We know vitamin D is essential for healthy bones, teeth and muscles.  But the benefits don’t stop there.  There’s been a steady stream of research indicating that the ‘sunshine vitamin’ provides a host of other health benefits including boosting the immune system, preventing a range of cancers, protecting against multiple sclerosis, preventing rheumatoid arthritis, and acting as an anti-depressant.  Wow – that’s quite some list.  So it’s worth making sure that we are getting enough. 

In the summer months our bodies can make vitamin D from being outdoors in sunlight.  But from the end of September through to April the sun in the UK isn’t strong enough for our skin to synthesise vitamin D.  So if we want to keep our vitamin D levels up we need to do so through eating the right food and/or taking supplements.  The government recommends we have 10 micrograms (400 IU) of vitamin D each day to stay healthy.  Here’s how we can achieve that:

1. Eating foods rich in vitamin D  Oily fish such as salmon, sardines, mackerel and tuna are great sources of vitamin D (tinned is as good as fresh). It's also found in fortified foods like breakfast cereals and fat spreads and in egg yolks, red meat and liver.  However getting the recommended amount of vitamin D from food alone could be tricky.  You would need to eat a salmon fillet or ten egg yolks a day to reach the government’s recommended 10mcg.  Plus according to BBC 2’s Trust me I’m a doctor if you cook oily fish in oil, due to the fat soluable nature of vitamin D, some of it can leach into the cooking oil and be lost. Michael Mosley and his team recommend baking or steaming the fish instead.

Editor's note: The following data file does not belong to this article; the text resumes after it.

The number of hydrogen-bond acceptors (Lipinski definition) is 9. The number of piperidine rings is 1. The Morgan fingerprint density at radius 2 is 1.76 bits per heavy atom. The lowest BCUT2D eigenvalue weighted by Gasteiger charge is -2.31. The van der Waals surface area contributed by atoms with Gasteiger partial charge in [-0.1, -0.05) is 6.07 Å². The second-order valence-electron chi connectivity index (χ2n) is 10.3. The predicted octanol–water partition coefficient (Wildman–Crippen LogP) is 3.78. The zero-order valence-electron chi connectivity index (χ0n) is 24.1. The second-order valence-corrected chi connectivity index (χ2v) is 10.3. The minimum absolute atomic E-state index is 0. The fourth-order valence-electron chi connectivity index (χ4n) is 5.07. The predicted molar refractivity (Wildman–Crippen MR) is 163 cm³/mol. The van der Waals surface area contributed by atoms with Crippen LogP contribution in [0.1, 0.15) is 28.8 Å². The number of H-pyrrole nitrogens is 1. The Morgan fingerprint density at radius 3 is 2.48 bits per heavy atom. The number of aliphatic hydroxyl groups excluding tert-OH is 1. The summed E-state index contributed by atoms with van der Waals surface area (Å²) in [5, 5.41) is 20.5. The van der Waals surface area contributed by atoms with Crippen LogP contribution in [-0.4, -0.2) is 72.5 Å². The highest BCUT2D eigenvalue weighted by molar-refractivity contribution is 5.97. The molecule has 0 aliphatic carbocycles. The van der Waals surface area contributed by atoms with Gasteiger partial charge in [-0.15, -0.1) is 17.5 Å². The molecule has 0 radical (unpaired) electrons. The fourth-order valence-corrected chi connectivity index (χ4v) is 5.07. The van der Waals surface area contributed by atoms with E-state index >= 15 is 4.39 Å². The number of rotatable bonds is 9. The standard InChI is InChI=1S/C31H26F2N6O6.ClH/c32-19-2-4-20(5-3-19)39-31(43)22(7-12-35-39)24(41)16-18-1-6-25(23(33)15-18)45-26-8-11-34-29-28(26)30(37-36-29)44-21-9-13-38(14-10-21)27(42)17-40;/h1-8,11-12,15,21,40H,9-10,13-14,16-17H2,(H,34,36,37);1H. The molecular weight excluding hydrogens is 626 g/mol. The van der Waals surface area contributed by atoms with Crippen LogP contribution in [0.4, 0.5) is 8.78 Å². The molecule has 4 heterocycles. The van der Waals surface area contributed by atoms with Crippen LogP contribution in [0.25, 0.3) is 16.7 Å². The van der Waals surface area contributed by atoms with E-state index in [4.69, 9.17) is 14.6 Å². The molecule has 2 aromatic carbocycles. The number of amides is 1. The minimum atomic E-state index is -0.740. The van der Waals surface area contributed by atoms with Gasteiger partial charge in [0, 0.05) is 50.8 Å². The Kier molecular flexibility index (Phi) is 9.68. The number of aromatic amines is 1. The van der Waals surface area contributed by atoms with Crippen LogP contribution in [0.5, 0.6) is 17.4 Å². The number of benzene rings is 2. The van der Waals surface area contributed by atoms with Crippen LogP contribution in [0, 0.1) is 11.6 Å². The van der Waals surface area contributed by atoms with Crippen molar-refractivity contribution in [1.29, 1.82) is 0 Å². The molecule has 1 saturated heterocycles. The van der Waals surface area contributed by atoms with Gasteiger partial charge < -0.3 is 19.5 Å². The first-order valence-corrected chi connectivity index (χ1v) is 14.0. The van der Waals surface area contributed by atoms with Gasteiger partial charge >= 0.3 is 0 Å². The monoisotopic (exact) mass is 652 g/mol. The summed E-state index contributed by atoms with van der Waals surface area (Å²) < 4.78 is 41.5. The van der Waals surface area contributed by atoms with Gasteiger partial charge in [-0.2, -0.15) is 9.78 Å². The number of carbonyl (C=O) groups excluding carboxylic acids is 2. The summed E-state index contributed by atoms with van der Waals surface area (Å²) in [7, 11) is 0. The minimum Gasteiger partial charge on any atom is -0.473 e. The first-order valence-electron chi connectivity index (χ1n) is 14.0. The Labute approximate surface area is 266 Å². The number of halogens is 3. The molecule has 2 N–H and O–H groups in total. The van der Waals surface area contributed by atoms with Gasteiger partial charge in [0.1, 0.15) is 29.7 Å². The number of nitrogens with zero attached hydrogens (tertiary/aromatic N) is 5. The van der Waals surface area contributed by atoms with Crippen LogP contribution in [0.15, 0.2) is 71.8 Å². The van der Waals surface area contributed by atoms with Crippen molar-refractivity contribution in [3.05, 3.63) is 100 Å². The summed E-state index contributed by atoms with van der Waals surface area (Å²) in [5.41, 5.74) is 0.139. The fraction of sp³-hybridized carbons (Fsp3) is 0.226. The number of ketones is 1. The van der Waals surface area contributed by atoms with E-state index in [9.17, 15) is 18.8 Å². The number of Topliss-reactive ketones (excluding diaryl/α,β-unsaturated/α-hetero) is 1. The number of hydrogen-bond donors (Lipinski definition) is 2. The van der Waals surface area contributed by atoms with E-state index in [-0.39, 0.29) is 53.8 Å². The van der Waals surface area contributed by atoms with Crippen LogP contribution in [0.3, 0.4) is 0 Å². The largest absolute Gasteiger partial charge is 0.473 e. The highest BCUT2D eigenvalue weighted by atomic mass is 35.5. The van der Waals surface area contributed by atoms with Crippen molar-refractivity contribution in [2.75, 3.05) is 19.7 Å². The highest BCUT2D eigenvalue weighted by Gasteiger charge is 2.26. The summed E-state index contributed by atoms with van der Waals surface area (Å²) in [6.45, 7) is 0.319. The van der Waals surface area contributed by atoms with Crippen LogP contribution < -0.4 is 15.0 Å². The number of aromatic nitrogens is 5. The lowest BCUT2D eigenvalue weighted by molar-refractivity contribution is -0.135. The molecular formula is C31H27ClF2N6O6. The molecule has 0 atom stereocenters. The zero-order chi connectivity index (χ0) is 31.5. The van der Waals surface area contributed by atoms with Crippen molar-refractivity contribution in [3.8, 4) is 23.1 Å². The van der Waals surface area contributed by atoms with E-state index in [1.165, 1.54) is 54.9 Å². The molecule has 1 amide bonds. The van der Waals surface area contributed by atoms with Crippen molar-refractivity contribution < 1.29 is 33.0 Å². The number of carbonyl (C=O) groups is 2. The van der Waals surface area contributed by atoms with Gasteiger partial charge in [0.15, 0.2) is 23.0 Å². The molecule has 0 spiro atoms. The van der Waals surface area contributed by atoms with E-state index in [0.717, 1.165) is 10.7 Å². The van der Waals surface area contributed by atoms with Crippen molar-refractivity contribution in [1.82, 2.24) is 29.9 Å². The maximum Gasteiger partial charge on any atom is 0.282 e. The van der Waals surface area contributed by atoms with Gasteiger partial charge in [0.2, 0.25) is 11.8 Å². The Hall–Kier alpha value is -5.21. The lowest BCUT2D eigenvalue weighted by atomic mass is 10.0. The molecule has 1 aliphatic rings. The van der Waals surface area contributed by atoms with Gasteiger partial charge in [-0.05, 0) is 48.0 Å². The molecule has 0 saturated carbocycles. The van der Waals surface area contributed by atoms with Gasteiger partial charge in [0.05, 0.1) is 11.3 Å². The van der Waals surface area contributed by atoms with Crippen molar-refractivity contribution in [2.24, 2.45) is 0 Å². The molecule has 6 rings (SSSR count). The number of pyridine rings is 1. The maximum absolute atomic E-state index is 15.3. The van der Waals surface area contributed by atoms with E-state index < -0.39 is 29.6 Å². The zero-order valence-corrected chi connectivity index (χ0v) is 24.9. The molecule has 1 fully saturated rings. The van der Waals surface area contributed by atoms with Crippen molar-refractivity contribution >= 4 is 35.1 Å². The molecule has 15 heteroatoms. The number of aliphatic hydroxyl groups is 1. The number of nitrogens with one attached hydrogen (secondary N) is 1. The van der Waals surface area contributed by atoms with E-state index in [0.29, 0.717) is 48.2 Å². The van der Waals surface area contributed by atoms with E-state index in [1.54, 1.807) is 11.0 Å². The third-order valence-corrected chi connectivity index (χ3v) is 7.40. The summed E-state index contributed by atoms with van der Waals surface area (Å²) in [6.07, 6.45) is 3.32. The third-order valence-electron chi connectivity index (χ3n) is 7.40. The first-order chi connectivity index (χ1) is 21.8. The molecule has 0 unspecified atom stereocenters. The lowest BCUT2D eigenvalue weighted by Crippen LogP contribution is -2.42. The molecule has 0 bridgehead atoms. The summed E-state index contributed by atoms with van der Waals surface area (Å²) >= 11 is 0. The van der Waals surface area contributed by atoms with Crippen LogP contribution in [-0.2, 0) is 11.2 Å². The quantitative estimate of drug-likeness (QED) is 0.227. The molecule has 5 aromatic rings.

2. Supplements  You can buy both sprays and tablets but watch out as the dosage level varies.  It can be dangerous to take too much vitamin D (current NHS advice is not to take more than 100 micrograms a day).

3. Heading south  Ok so this might be a little extreme but geography plays a big part in our ability to synthesise vitamin D.  The closer to the equator you are the stronger the sun’s UVB rays are – and it’s these rays that trigger the skin to make vitamin D.  So if you were needing that excuse to head south…

You can find out your vitamin D levels through a blood test.  You might be able to get this done at your GP surgery.  If not there’s a good home testing kit available – it’s a finger prick blood spot test from an NHS laboratory.  I’ve used the kit and I was very impressed with the clear instructions and prompt results.

Vicky

 

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